Mr. Zimmermann also highlighted regional issues, such as access for all to broadband internet, referencing the issues faced at the start of the evening and the need for better transportation options across the North, noting that the twinning of the highway and better public transit across the region is “long overdue.” He also called for the upgrading of the power grid and better focus on renewables.

Mr. Jaaskelainen was next. He started with the major issues. “National sovereignty is high on that list,” he said, alleging that all of the parties have been eroding that sovereignty. He noted that COVID is an international issue that the country is seeing but that his party opposes many of the polices being imposed to combat the pandemic, including lockdowns and masking, untested vaccines—calling them “a total failure. We are going through medical tyranny.”

He called for lower immigration, noted the energy sector is under attack from both outside and inside. He characterized green energy as a “pipedream” and suggested the country will still be reliant on the oil and gas sector for the next half century. 

Mr. Jaaskelainen called the United Nations disarmament policies an attack on legal gun owners. He said that foreign aid is going to corrupt regimes. “We are a Canada first party.” He said the party would end development aid to other countries.

He went on to say that his party would bring in balanced budgets and encourage small business investment, alleging that COVID restrictions are “totally bogus.” He said his party would invest in the oil and gas sector.

He said that conservative voices have been stifled by the media.

“We will allow debates on any issue,” he said, using abortion as an example.

The Conservative Party’s Mr. Sagman was next on the docket. “I bring to the table technical ability,” he said, noting that natural resources provide huge revenues but the region is not getting enough back. “We need support from Ottawa and we need someone who will go get it.” He said that the situation with First Nations relations “is in tatters. The first thing we need to do is to listen.”

“Environmentally we are not getting the technical support we need,” he added.

“We have a plan to tackle this horrendous economy,” said Mr. Sagman, alleging the country is doing the worst among the G7.

He pointed to $620 million in funding earmarked to tackle the addictions crisis.

“We want to pay 25 percent of employees’ salaries when they come back to work, 50 percent if they are off for longer than six months.”

Mr. Sagman also said his party would provide interest-free loans to small businesses, $200,000, of which 25 percent would be forgiven depending on how much revenue loss could be proven.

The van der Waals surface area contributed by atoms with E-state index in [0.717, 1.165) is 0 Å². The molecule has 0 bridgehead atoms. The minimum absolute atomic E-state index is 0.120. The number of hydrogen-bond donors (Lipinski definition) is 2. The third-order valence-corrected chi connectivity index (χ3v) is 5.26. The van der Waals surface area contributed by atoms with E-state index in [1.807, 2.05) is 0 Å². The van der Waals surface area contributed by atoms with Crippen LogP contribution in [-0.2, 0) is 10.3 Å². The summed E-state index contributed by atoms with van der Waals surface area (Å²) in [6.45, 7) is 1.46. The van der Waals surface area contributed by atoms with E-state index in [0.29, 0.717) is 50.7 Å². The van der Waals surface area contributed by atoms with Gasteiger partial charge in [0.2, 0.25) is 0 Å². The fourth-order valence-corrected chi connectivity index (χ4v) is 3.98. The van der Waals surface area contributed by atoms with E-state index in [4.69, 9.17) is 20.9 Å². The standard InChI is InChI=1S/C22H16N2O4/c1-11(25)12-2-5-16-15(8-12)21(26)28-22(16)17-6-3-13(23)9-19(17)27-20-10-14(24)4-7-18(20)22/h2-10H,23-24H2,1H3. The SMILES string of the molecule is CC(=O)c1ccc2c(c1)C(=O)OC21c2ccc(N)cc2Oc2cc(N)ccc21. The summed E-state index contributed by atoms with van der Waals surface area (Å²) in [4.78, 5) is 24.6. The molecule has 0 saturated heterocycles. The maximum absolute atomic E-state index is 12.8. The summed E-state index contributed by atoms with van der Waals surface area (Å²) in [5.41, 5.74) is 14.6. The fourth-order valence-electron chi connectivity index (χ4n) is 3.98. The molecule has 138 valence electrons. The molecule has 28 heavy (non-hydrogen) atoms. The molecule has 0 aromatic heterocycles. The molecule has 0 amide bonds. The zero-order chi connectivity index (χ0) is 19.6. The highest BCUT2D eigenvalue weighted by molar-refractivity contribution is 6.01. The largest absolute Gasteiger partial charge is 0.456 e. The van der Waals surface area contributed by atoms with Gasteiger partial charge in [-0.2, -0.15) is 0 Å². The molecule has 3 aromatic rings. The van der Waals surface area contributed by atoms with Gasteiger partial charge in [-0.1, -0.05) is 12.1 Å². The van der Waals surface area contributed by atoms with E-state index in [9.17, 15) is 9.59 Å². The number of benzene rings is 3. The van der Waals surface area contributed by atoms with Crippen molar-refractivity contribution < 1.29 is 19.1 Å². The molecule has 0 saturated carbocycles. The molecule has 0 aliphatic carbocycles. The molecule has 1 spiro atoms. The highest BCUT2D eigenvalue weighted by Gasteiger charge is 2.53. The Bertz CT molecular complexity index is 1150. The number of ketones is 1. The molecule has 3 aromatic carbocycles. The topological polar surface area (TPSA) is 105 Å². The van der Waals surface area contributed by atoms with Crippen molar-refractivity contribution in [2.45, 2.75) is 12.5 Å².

Clarence Baarda was next. He said that human life is under attack in Canada today. “Innocent human lives, traditional family values and even our Charter of Rights and Freedoms are under attack,” he said. “The Christian Heritage Party will protect human life from conception to natural death, promote marriage as God intended and protect your freedom of speech and conscience. Just think what our country would be like if we still had an abortion law and had saved the five-plus million lives lost through abortions since 1969.” He added to that the loss of life from medically assisted death. He proposed medical assistance in living.

He pointed to the issue of First Nation children being taken from their homes, saying that nothing has changed since the 60s Scoop. “Now we call them foster homes,” he said.

“We are the only ones committed to protect everyone, including those who cannot protect themselves,” he said. “Pro-choice means pro-death. I choose life over death.”

The NDP’s Ms. Hughes was next, beginning her main speech by focussing on the calling of the federal election while the country is facing two defining issues of our time. “The fourth wave of the pandemic and climate change,” she said. She maintained that Prime Minister Justin Trudeau called the election to seek a majority.

Ms. Hughes said the electorate wanted the parties to work together. She pointed to rising costs and cuts to services families depend on. She said that years of neglect have left industries struggling. Indigenous communities continue to be underfunded while the government chooses to spend millions fighting in court, she said. “Our region remains on the front lines of climate change,” she said, noting that emissions continue to rise.